The gas plant crisis may be over at In Amenas, but in the nearby town that relies on the plant for jobs and without which there would be no local economy to speak of, there are worries for the future.
Most people here believe that after the carnage few foreign workers will want to come here, and the companies that employ them might pull out.
“Now I think all the French companies want to leave and won’t provide jobs, this is the problem,” said one man.
“It is obvious that this will affect everyone here, because all the workers want to go back home, and local staff will have no work, and no food,” said another.
This first such attack of its kind is deeply worrying for Algeria, which is highly dependent on oil and gas and has both domestic and foreign-based militants roaming its deserts.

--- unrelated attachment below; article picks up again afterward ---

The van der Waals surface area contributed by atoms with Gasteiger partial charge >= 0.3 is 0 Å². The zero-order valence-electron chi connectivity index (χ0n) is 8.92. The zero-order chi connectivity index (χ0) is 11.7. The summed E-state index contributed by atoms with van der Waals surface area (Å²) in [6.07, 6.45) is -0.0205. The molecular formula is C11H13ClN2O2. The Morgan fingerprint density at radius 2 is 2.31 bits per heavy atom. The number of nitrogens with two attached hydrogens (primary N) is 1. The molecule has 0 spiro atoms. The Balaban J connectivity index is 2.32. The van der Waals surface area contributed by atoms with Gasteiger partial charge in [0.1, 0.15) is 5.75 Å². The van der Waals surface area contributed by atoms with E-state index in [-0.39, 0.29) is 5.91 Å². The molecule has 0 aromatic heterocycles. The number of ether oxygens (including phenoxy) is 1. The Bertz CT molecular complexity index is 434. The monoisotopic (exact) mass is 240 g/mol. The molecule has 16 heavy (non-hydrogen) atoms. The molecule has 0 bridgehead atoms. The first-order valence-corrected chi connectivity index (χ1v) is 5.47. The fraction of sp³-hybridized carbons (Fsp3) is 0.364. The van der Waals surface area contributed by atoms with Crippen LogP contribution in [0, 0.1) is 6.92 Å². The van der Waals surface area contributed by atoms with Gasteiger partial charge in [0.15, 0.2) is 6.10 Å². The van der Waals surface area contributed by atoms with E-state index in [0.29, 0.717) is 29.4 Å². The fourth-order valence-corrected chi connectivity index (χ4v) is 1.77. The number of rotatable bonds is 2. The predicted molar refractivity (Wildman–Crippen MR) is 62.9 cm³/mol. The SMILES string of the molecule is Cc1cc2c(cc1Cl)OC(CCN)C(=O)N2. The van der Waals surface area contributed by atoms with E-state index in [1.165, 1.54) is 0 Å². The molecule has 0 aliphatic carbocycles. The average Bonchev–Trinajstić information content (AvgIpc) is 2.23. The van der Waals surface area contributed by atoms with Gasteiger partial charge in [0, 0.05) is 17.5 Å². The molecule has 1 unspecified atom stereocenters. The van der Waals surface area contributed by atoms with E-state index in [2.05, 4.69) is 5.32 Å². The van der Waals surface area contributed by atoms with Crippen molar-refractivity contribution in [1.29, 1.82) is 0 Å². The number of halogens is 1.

Copyright © 2013 euronewsMore about:
- 02:57 CET Former rebel mayor of Colombia’s capital removed from post
- 01:52 CET Three Cuban migrants feared killed off Florida coast
- 01:48 CET Chinese hackers spied on Europeans before G20 meeting – researcher
- 00:49 CET Egypt to hold mid-January constitutional referendum -minister
- 00:46 CET Eight bodies, some dismembered, found on Mexican highway
- 00:31 CET Iran’s Zarif says nuclear deal dead if U.S. passes new sanctions
- 22:23 CET U.S. university drops claim Chinese dissident Chen was spied on
- 22:09 CET Exclusive – Russia signs deal to forgive $29 billion of Cuba’s…